The Horse’s Neck Is A Quick, Easy Winner For National Cocktail Day

The Horse’s Neck is a go-to highball, especially as the weather starts to heat up. With it being National Cocktail Day, it’s also a very easy cocktail to have in your arsenal. There are no syrups to make, and no real skills in shaking or stirring.

This is about building a drink in the glass and enjoying it immediately. Period.

The Horse’s Neck is a 19th-century American classic that’s associated with the Kentucky Derby (hence the name) and used to be made with brandy. Now, it’s usually made with bourbon or rye. I’m making mine with Irish whiskey. Why? With it being March, it felt appropriate. Also, Irish whiskey has a lightness to it that suits this type of soda-pop-meets-spicy-bitters highball alchemy.

That’s all you really need to know. If you have a glass and a knife to peel some lemon rind, you can make this right now in about 15 seconds. Let’s get mixing!

Horse’s Neck

Zach Johnston


  • 2-oz. Irish whiskey
  • 4 dashes Angostura Bitters
  • 4-oz. ginger ale
  • Lemon peel
  • Ice

Again, I’m using Irish whiskey here because of the season. I usually order this with a high-rye bourbon like Old Grand-Dad or just a straight-up MGP rye like Bulleit Rye. What I’m saying is, don’t be afraid to use the bourbon, rye, or Irish whiskey you have on your shelf (though I would steer clear of a peaty malt).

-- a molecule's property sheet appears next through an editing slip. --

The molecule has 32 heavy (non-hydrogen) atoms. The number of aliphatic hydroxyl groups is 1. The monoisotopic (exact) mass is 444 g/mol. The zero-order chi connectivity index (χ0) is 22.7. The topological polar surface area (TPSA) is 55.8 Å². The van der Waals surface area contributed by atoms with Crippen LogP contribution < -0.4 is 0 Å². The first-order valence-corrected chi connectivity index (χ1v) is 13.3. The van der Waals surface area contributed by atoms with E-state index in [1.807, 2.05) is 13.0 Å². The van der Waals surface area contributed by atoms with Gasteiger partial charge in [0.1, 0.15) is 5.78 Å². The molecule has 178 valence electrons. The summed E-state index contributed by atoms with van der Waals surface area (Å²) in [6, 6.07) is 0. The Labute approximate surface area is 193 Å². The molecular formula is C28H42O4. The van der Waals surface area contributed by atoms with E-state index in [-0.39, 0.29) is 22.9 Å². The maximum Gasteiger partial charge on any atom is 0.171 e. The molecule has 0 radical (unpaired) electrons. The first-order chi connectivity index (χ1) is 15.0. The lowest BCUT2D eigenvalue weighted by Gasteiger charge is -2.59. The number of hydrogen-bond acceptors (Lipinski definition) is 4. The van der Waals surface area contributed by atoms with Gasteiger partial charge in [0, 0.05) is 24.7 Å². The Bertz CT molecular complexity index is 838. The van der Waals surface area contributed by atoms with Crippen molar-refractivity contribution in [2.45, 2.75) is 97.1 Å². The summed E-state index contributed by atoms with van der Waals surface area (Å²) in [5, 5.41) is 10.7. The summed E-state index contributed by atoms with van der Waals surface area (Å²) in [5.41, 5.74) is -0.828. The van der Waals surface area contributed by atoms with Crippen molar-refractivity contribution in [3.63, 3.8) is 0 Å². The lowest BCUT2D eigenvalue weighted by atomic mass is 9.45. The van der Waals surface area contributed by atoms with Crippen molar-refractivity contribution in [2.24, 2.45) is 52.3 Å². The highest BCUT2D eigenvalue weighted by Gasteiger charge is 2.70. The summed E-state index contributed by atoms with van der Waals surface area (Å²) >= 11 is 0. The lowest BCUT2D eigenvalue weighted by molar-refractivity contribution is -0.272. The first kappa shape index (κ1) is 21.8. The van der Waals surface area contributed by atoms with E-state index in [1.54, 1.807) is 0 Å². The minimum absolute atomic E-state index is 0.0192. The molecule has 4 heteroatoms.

I like to use classic Schweppes Ginger Ale. You know what you’re getting. You can use bespoke local ginger ale, sure. That’ll add a nice element. But it does have to be ginger ale and not ginger beer.

Lastly, you really have to spritz this drink with those lemon oils from the peel (here’s a very short and simple video to help). That’s what takes the drink from “it’s not without its charm” to “ah, that’s a good goddamn cocktail.”

Zach Johnston

What You’ll Need:

  • Collins glass
  • Fruit peeler
  • Bar spoon
  • Jigger
Zach Johnston


  • Fill the glass with ice (pre-chill the glass — I forgot to do that for the photos and regretted it immediately).
  • Add in the whiskey and bitters.
  • Top with ginger ale and stir gently, making sure the Angostura is fully blended into the drink.
  • Spritz the lemon oils from the peel over the drink and rub the peel around the glass.
  • Drop the peel into the drink.
  • Serve.

Bottom Line:

Zach Johnston

This is a super refreshing cocktail. The Roe and Co. Irish whiskey is a nice and light base that reminds you whiskey is there without overwhelming you. The bitters add a nice, rounded bite of botanicals and velvet texture. The ginger ale is also amped up by the bitters, with a bit more of a spicy bite but still, obviously, sweet.

The lemon oils are what ties everything together. The brightness really helps bring out the spicy notes while adding in that x-factor, making it pop.

In the end, this is a very easy drink to make. It’s bright, a little spicy, full of whiskey, and highly crushable. What more could you want in the early days of spring?